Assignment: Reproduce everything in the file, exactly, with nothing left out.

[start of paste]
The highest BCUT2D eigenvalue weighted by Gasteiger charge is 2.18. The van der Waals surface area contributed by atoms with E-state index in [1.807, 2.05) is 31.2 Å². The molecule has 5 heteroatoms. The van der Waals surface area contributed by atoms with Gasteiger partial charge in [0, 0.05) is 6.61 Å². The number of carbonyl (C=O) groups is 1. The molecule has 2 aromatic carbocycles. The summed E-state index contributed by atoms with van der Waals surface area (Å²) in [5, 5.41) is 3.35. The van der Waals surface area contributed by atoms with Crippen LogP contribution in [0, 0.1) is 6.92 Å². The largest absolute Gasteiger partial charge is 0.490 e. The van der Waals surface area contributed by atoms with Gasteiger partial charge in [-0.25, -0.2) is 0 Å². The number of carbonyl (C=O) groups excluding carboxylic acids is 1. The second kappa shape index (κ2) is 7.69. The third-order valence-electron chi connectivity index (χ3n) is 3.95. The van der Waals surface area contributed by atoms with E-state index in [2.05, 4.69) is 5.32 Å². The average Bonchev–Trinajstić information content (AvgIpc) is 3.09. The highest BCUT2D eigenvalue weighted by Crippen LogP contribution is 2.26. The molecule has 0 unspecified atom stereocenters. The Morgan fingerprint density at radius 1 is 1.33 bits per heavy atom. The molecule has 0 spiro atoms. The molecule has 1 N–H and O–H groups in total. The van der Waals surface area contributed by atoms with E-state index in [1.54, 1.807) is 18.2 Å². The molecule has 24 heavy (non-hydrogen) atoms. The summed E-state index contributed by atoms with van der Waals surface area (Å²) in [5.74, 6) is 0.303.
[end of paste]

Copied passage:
The highest BCUT2D eigenvalue weighted by Gasteiger charge is 2.18. The van der Waals surface area contributed by atoms with E-state index in [1.807, 2.05) is 31.2 Å². The molecule has 5 heteroatoms. The van der Waals surface area contributed by atoms with Gasteiger partial charge in [0, 0.05) is 6.61 Å². The number of carbonyl (C=O) groups is 1. The molecule has 2 aromatic carbocycles. The summed E-state index contributed by atoms with van der Waals surface area (Å²) in [5, 5.41) is 3.35. The van der Waals surface area contributed by atoms with Crippen LogP contribution in [0, 0.1) is 6.92 Å². The largest absolute Gasteiger partial charge is 0.490 e. The van der Waals surface area contributed by atoms with Gasteiger partial charge in [-0.25, -0.2) is 0 Å². The number of carbonyl (C=O) groups excluding carboxylic acids is 1. The second kappa shape index (κ2) is 7.69. The third-order valence-electron chi connectivity index (χ3n) is 3.95. The van der Waals surface area contributed by atoms with E-state index in [2.05, 4.69) is 5.32 Å². The average Bonchev–Trinajstić information content (AvgIpc) is 3.09. The highest BCUT2D eigenvalue weighted by Crippen LogP contribution is 2.26. The molecule has 0 unspecified atom stereocenters. The Morgan fingerprint density at radius 1 is 1.33 bits per heavy atom. The molecule has 0 spiro atoms. The molecule has 1 N–H and O–H groups in total. The van der Waals surface area contributed by atoms with E-state index in [1.54, 1.807) is 18.2 Å². The molecule has 24 heavy (non-hydrogen) atoms. The summed E-state index contributed by atoms with van der Waals surface area (Å²) in [5.74, 6) is 0.303.